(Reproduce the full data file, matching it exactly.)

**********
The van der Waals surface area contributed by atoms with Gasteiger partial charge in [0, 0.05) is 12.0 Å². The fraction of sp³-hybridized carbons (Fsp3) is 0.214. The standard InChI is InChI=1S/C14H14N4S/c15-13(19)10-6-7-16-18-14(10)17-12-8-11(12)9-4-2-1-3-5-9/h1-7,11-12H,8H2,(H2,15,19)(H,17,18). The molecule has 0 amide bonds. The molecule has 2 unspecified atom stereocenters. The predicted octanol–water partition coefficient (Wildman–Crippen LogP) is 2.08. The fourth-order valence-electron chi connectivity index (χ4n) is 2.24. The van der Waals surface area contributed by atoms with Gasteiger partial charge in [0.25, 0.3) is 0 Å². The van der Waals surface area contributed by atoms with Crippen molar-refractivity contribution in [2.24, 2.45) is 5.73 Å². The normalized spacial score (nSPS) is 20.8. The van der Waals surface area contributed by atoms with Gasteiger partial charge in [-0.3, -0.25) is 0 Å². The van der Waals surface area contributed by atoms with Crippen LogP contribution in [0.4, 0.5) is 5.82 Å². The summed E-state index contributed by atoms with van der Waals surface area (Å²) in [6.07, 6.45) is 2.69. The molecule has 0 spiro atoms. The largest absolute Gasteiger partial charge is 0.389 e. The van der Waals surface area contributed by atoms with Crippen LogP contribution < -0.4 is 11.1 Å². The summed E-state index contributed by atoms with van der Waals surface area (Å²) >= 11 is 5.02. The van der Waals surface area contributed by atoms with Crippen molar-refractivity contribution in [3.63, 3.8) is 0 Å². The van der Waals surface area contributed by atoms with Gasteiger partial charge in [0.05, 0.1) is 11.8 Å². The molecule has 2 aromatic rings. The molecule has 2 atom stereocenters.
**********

The van der Waals surface area contributed by atoms with Gasteiger partial charge in [0, 0.05) is 12.0 Å². The fraction of sp³-hybridized carbons (Fsp3) is 0.214. The standard InChI is InChI=1S/C14H14N4S/c15-13(19)10-6-7-16-18-14(10)17-12-8-11(12)9-4-2-1-3-5-9/h1-7,11-12H,8H2,(H2,15,19)(H,17,18). The molecule has 0 amide bonds. The molecule has 2 unspecified atom stereocenters. The predicted octanol–water partition coefficient (Wildman–Crippen LogP) is 2.08. The fourth-order valence-electron chi connectivity index (χ4n) is 2.24. The van der Waals surface area contributed by atoms with Gasteiger partial charge in [0.25, 0.3) is 0 Å². The van der Waals surface area contributed by atoms with Crippen molar-refractivity contribution in [2.24, 2.45) is 5.73 Å². The normalized spacial score (nSPS) is 20.8. The van der Waals surface area contributed by atoms with Gasteiger partial charge in [-0.3, -0.25) is 0 Å². The van der Waals surface area contributed by atoms with Crippen LogP contribution in [0.4, 0.5) is 5.82 Å². The summed E-state index contributed by atoms with van der Waals surface area (Å²) in [6.07, 6.45) is 2.69. The molecule has 0 spiro atoms. The largest absolute Gasteiger partial charge is 0.389 e. The van der Waals surface area contributed by atoms with Crippen LogP contribution < -0.4 is 11.1 Å². The summed E-state index contributed by atoms with van der Waals surface area (Å²) >= 11 is 5.02. The van der Waals surface area contributed by atoms with Crippen molar-refractivity contribution in [3.63, 3.8) is 0 Å². The van der Waals surface area contributed by atoms with Gasteiger partial charge in [0.05, 0.1) is 11.8 Å². The molecule has 2 aromatic rings. The molecule has 2 atom stereocenters.